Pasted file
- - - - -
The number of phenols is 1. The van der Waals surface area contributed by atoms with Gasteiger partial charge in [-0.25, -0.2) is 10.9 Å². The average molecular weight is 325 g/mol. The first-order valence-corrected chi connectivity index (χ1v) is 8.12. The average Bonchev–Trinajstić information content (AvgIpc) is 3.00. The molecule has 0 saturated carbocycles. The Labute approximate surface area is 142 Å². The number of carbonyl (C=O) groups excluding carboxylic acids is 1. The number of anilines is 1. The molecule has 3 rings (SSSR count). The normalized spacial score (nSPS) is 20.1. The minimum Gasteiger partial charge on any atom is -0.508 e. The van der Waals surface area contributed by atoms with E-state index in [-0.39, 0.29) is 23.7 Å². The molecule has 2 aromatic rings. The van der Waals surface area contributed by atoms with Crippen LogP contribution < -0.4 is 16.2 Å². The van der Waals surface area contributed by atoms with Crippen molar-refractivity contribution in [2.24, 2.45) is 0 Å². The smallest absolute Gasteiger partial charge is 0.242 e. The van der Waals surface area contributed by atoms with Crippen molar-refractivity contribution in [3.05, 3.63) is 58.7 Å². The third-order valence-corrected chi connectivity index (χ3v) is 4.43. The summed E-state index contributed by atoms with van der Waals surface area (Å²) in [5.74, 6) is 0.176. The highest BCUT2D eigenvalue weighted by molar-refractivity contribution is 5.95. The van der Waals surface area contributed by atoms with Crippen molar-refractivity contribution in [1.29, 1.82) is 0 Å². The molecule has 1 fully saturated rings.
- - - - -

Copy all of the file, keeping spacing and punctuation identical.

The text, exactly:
The number of phenols is 1. The van der Waals surface area contributed by atoms with Gasteiger partial charge in [-0.25, -0.2) is 10.9 Å². The average molecular weight is 325 g/mol. The first-order valence-corrected chi connectivity index (χ1v) is 8.12. The average Bonchev–Trinajstić information content (AvgIpc) is 3.00. The molecule has 0 saturated carbocycles. The Labute approximate surface area is 142 Å². The number of carbonyl (C=O) groups excluding carboxylic acids is 1. The number of anilines is 1. The molecule has 3 rings (SSSR count). The normalized spacial score (nSPS) is 20.1. The minimum Gasteiger partial charge on any atom is -0.508 e. The van der Waals surface area contributed by atoms with E-state index in [-0.39, 0.29) is 23.7 Å². The molecule has 2 aromatic rings. The van der Waals surface area contributed by atoms with Crippen LogP contribution < -0.4 is 16.2 Å². The van der Waals surface area contributed by atoms with Crippen molar-refractivity contribution in [2.24, 2.45) is 0 Å². The smallest absolute Gasteiger partial charge is 0.242 e. The van der Waals surface area contributed by atoms with Crippen molar-refractivity contribution in [3.05, 3.63) is 58.7 Å². The third-order valence-corrected chi connectivity index (χ3v) is 4.43. The summed E-state index contributed by atoms with van der Waals surface area (Å²) in [5.74, 6) is 0.176. The highest BCUT2D eigenvalue weighted by molar-refractivity contribution is 5.95. The van der Waals surface area contributed by atoms with Crippen molar-refractivity contribution in [1.29, 1.82) is 0 Å². The molecule has 1 fully saturated rings.